For several reasons, Laos will likely accept India as a trustworthy strategic economic partner. India and Laos both have a colonial past, and investments and undertakings by India are likely to be viewed less suspiciously than those by former imperial-colonial powers.
India’s economic journey is a stepwise transition from a quasi-socialist, quasi-closed market to a liberalizing economy and open market. Laos, a socialist nation, is hesitantly looking at a similar gradual economic transition.
India has gone through decades of struggle with stagflation and could utilize its experience and policy insights to help streamline and stabilize the rather precarious trajectory of Laos’s economic development.
Further, India enjoys the convenient middle ground of being a fellow developing Asian nation in relative geographical and cultural proximity to Laos without being its direct neighbor.
This could enable it to enjoy significant familiarity and elicit trust from the country while avoiding competing interests and averting suspicions of undue influence or imperial motives which, for instance, would naturally arise with neighbor China.
Laos is a multi-ethnic country with a rich cultural heritage. India and Laos share historical and cultural ties, which could serve as a foundation for strengthening bilateral relations.
For example, Buddhism is the predominant religion in Laos. India could leverage its status as the origin of Buddhism and its key pilgrimage sites to deepen cultural exchanges and promote people-to-people contact between the two countries.
India could also share its experience in education, healthcare, and tourism to help Laos develop its human capital and promote sustainable economic growth. By fostering intellectual and cultural exchange, India could further its soft power and ideological interests in the country and the region.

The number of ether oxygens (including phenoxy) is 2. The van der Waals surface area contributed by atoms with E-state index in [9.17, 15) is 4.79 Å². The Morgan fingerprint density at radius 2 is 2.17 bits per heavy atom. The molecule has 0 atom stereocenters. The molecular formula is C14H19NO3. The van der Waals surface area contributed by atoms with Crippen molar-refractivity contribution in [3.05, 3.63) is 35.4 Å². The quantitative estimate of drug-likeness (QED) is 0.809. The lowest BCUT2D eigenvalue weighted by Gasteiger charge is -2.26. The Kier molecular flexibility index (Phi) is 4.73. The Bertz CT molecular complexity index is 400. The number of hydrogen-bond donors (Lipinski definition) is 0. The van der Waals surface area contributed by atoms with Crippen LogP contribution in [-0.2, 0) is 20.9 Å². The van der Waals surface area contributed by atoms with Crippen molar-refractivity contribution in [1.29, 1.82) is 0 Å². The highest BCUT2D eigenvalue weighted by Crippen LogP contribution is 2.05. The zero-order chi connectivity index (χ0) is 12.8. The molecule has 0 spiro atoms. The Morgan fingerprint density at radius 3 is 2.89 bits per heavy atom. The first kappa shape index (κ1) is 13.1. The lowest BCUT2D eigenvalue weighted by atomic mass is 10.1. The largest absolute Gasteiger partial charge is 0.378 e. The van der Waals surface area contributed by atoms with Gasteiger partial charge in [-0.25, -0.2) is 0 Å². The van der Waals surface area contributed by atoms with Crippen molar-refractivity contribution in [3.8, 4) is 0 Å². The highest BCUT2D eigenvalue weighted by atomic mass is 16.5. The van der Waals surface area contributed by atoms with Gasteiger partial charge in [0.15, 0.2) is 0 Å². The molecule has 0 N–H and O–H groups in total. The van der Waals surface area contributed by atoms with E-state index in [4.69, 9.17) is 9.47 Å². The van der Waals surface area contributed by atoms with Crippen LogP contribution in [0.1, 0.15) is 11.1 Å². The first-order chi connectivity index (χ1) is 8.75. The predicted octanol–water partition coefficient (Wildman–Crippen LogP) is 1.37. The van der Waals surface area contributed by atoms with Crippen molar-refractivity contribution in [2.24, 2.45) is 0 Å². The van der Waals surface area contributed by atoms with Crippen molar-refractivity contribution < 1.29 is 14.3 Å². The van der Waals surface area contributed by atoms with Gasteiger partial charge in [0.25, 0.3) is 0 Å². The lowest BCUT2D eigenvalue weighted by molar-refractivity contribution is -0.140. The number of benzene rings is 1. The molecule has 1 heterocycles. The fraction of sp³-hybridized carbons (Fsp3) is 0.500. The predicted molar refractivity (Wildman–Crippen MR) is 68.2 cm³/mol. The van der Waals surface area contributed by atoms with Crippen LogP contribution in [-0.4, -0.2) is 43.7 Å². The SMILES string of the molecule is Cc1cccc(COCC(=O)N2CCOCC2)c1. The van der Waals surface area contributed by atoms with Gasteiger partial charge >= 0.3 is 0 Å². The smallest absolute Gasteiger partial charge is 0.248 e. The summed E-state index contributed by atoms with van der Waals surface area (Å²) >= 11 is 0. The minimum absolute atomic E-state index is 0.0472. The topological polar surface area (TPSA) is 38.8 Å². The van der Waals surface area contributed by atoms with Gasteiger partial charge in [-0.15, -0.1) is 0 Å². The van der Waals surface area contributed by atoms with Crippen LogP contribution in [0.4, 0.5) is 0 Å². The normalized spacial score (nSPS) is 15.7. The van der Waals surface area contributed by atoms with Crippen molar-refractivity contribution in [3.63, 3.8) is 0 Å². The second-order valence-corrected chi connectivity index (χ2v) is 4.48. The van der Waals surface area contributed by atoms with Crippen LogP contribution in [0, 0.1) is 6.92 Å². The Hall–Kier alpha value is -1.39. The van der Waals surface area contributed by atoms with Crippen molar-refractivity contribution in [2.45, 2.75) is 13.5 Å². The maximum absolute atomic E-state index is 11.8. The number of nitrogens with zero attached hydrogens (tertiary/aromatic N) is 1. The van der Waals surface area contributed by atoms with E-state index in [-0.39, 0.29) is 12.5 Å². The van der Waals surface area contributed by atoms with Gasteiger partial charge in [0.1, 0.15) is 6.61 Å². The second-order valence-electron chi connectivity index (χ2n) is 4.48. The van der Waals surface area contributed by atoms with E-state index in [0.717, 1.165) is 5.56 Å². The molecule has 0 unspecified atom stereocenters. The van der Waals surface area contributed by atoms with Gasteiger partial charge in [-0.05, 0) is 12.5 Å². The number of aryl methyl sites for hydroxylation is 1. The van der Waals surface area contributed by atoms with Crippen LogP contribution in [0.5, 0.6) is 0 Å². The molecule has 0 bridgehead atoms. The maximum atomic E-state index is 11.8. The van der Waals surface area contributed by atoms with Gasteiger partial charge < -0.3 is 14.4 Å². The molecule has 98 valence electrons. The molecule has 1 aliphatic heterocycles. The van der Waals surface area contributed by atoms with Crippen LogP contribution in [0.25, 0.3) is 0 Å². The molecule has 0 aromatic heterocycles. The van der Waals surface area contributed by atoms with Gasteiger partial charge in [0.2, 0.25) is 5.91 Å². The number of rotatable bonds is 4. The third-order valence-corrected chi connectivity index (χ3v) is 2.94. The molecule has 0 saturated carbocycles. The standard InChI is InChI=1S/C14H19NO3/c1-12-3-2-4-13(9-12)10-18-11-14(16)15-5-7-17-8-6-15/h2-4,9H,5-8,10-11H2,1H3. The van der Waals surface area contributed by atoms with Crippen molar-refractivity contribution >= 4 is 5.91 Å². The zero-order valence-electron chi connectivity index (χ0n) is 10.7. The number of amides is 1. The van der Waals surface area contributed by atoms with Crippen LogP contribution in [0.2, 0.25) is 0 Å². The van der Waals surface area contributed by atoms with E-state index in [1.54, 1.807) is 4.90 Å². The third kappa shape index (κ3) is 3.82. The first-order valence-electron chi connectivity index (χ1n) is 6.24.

Laos is unique among Southeast Asian nations because of its relative isolation from the rest of the region, its rugged terrain, and its small population. Laos has a distinct cultural identity and has historically been non-partisan and relatively inert in its international relations, allowing it to avoid conflicts between larger regional powers.
Despite its small size, Laos has played an active role in regional diplomacy, particularly as a member of ASEAN.
Although Vietnam, Thailand, and Cambodia are also essential partners for India in Southeast Asia, Laos has several advantages over these countries. First, Laos is located at the heart of the region, giving India a strategic foothold in Southeast Asia in its pursuit of expanding its presence.
Second, Laos has almost consistently maintained a neutral foreign policy over its history and has thus far been relatively insulated from foreign influence, making it opportune for a prompt congenial approach and gradual conditioning as an ally to India.
Finally, Laos has abundant natural resources, including minerals and water resources, which could benefit India significantly economically. As Laos struggles with rising inflation and slowing growth, Indian investments could revive the country’s cloistered economy.
Undertaking investments and projects in Laos would afford India a fresh geostrategic vantage point, novel perspectives, and mutualistic experiences of socioeconomic development.
Thus, India is interested in erecting its howdah in the land of thousands of elephants and affirming its stake as a regional superpower.
- Pitamber Kaushik is a journalist, writer, educator, and independent researcher. His articles have appeared in over 260 publications across 50+ countries.